Alan Wake Writer Blames Ludonarrative Dissonance on Game Expectations
Ah, ludonarrative dissonance: we’re all familiar with it. It’s the disconnect between the narrative and ‘play’ aspects of a game. Think, for example, how Nathan Drake is characterized as a likeable good guy and yet we spend all game killing dozens upon dozens of people: the narrative would suggest Nathan is not capable of that.
Anyway, in an interview with Game Sugar, Remedy studios writer Mikko Rautalahti has the following to say about storytelling in video games:
“I think it can be difficult to tell stories in video games. There are all these conventions â€“ you are expected to have a certain amount of combat, a certain minimum number of gameplay hours, etc. These conventions aren’t really engineered with storytelling in mind. So a lot of the time, you end up kind of glossing over some of the details in your head â€“ I mean, if you’re playing the lone hero, in terms of the story, does that guy really rack up a four-digit body count? Does he really get repeatedly shot with high-caliber weapons and mysteriously heal himself? And if you really get stuck at a difficult part, does that really mean that the hero also spent an hour just running around in frustration and then quit. Probably not, you know?”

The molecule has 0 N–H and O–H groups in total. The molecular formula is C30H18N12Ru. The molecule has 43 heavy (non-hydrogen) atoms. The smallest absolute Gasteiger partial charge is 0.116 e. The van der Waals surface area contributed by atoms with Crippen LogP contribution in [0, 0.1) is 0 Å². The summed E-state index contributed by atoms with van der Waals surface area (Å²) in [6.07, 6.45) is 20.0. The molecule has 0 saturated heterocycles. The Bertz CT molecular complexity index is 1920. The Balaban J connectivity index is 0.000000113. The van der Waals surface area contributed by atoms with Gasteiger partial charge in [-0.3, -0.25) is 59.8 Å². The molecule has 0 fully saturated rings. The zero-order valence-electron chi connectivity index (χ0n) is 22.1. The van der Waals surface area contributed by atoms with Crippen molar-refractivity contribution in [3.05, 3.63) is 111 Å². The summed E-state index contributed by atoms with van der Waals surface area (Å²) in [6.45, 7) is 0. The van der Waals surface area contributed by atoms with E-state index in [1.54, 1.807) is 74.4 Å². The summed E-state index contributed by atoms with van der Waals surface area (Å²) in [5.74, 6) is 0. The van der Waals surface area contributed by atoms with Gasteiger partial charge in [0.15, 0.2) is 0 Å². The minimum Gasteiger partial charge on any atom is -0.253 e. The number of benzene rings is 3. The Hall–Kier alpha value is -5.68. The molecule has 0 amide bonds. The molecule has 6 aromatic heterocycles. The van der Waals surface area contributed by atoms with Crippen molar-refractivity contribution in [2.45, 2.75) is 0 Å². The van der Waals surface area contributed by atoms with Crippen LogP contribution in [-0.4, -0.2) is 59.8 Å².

Perhaps it is time that game developers start breaking convention for the sake of the medium, then, no? We know we can achieve technical/mechanical decency, now it’s time to take that one step further and achieve ludonarrative harmony. And it’s time we stop being appeasers about this all, too, stop giving game developers reasons to skimp out on the narrative. They have no reason to take narrative a step further if we’re happy with experiencing the same shoddy conventions over and over again.